“I dare say people think her pretty.”
“Yes; but what do you think? I asked your opinion,” persisted Anna; and thus beset Adah replied at last:
“I think her too showily dressed for a picture. She displays too much jewelry.”
Anna began to defend her future sister.
“There’s rather too much of ornament, I’ll admit, but she’s a great beauty, and attracts much attention. Why, one of her pictures hangs in Brady’s Gallery.”
“At Brady’s!” and Adah spoke quickly. “I should not suppose your brother would like to have it there where so many can look at it.”
Anna tried to shield the heartless ’Lina, never dreaming how much more than herself Adah knew of ’Lina Worthington.
It seemed to Adah like a miserable deceit, sitting there and listening while Anna talked of ’Lina, and she was glad when at last she showed signs of weariness, and expressed a desire to retire for the night.
“Would you mind reading to me from the Bible?” Anna asked.
“Oh, no, I’d like it so much,” and Adah read her favorite chapter.
And Anna listening to the sweet, silvery tones reading: “Let not your heart be troubled,” felt her own sorrow grow less.
“If you please,” Adah said timidly, bending over the sweet face resting on the pillow, “if you please, may I say the ‘Lord’s Prayer’ here with you?”
Anna answered by grasping Adah’s hand, and whispering to her:
“Yes, say it, do.”
Then Adah knelt beside her, and Anna’s fair hand rested as if in blessing on her head as they said together, “Our Father.”
Adah’s sleep was sweet that night in her little room at Terrace Hill—sweet, not because she knew whose home it was, nor yet because only the previous night he had tossed wearily upon the self-same pillow where she was resting so quietly, but because of a heart at peace with God, a feeling that she had at last found a haven of shelter for herself and her child, a home with Anna Richards, whose low breathings could be distinctly heard, and who once as the night wore on moaned so loudly in her sleep that it awakened Adah, and brought her to the bedside. But Anna was only dreaming and Adah heard her murmur the name of Charlie.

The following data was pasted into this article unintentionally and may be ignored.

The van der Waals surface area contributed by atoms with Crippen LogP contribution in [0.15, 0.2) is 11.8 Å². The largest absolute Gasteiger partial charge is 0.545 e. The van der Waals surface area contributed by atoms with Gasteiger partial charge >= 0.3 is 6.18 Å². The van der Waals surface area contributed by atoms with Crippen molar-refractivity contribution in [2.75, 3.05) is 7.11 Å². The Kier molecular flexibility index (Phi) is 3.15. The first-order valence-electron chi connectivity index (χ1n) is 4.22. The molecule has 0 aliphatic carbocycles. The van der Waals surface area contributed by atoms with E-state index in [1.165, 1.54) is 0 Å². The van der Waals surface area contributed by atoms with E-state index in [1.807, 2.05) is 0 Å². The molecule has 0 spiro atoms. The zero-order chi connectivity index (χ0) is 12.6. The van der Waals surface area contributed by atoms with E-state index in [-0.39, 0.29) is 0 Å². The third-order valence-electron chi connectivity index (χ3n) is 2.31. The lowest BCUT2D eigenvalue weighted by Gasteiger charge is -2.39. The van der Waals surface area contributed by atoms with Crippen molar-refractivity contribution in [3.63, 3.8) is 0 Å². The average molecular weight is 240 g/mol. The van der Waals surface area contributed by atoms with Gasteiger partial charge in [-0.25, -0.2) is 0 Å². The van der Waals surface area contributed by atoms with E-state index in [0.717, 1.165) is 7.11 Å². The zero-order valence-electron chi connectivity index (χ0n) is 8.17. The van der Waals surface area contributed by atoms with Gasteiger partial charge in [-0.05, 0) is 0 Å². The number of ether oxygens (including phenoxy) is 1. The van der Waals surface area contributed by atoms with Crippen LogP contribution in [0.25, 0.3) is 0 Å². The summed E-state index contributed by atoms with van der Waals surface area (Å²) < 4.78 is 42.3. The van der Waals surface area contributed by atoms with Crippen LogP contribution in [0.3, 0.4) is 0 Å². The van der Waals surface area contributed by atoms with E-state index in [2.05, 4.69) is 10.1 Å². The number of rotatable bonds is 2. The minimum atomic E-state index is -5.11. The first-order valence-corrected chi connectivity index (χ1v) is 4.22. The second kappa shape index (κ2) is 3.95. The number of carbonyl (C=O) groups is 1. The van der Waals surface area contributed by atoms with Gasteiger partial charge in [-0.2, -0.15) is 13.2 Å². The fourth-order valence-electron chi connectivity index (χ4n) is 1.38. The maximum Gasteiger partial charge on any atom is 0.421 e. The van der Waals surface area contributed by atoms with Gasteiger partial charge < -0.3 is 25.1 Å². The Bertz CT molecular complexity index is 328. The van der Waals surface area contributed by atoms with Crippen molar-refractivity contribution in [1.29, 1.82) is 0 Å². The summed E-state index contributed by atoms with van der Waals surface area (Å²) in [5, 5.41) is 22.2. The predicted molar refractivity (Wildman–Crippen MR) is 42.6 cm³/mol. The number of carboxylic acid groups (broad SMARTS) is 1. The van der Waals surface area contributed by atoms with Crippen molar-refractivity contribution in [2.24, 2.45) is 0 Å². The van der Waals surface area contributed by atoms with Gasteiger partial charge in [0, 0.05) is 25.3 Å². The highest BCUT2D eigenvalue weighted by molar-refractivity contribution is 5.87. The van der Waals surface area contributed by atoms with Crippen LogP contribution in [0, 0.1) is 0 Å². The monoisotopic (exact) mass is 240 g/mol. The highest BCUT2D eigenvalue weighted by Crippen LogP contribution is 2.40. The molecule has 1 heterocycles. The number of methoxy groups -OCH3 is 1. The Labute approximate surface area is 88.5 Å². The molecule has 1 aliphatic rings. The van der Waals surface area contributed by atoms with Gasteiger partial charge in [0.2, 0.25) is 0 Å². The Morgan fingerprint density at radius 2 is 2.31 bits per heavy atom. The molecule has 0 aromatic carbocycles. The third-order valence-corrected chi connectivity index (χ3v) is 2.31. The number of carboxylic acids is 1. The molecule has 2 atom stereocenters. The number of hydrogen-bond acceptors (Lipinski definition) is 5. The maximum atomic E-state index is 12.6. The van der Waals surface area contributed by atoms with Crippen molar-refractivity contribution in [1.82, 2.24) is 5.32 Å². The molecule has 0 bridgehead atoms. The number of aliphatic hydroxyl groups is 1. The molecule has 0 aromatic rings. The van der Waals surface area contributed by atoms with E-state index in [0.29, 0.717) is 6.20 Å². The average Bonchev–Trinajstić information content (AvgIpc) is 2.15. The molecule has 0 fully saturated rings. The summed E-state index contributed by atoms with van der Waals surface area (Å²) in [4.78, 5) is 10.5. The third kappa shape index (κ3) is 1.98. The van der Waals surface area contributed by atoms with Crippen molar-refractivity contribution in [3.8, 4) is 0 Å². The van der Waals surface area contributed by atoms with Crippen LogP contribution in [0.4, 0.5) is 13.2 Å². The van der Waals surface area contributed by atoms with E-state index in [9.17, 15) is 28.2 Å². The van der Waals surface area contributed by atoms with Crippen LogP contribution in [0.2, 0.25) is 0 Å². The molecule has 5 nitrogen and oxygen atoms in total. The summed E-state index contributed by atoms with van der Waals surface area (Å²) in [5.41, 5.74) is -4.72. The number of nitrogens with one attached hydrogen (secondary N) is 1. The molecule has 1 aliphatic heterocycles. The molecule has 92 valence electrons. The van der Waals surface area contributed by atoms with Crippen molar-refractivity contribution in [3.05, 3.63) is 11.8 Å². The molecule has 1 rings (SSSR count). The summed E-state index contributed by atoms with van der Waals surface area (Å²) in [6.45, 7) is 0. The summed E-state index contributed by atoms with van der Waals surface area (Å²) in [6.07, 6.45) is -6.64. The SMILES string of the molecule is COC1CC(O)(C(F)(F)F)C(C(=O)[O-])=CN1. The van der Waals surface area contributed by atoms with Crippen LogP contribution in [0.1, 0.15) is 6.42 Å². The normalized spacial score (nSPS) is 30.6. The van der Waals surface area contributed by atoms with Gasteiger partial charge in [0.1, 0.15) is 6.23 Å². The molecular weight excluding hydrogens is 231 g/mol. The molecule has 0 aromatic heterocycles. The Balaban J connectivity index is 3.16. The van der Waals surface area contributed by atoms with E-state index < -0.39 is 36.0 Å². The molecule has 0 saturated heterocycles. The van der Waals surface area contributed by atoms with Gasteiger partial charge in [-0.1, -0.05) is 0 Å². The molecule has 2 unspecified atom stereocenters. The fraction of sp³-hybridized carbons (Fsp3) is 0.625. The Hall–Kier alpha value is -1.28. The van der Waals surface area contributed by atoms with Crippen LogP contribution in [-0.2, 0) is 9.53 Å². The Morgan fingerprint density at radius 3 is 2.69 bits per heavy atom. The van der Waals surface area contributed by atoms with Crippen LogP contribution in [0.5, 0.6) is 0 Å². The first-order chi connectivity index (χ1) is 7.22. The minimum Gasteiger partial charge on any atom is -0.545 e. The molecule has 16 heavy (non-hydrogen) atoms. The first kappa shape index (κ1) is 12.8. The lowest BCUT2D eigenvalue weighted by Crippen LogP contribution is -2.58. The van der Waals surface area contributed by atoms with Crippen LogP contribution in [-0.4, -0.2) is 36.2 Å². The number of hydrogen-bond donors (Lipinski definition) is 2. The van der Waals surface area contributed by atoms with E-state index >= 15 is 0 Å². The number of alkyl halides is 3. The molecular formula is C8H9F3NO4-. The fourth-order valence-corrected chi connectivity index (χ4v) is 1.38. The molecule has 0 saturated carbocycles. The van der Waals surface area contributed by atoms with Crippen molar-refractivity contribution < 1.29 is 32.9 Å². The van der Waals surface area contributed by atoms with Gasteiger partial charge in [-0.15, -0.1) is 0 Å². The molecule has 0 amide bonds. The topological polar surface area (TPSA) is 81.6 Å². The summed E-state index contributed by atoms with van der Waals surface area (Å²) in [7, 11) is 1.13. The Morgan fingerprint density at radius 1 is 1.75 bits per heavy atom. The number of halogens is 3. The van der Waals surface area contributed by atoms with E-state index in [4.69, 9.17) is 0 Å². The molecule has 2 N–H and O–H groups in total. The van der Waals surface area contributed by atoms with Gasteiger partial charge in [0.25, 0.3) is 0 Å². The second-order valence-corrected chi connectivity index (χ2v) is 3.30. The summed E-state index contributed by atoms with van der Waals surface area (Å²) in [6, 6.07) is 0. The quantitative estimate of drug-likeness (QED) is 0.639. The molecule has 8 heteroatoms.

“I will not awaken her,” she said, and gliding back to her own room, she wondered who was Anna’s Charlie, associating him somehow with the letter she had given, into the care of Mrs. Richards.
To Mrs. Richards and her elder daughters Rose Markham was an object of suspicious curiosity, while the villagers merely thought of Rose Markham as one far above her position, saying not very complimentary things of madam and her older daughters when it was known that Rose had been banished from the family pew to the side seat near the door, where honest Jim said his prayers, with Pamelia at his side.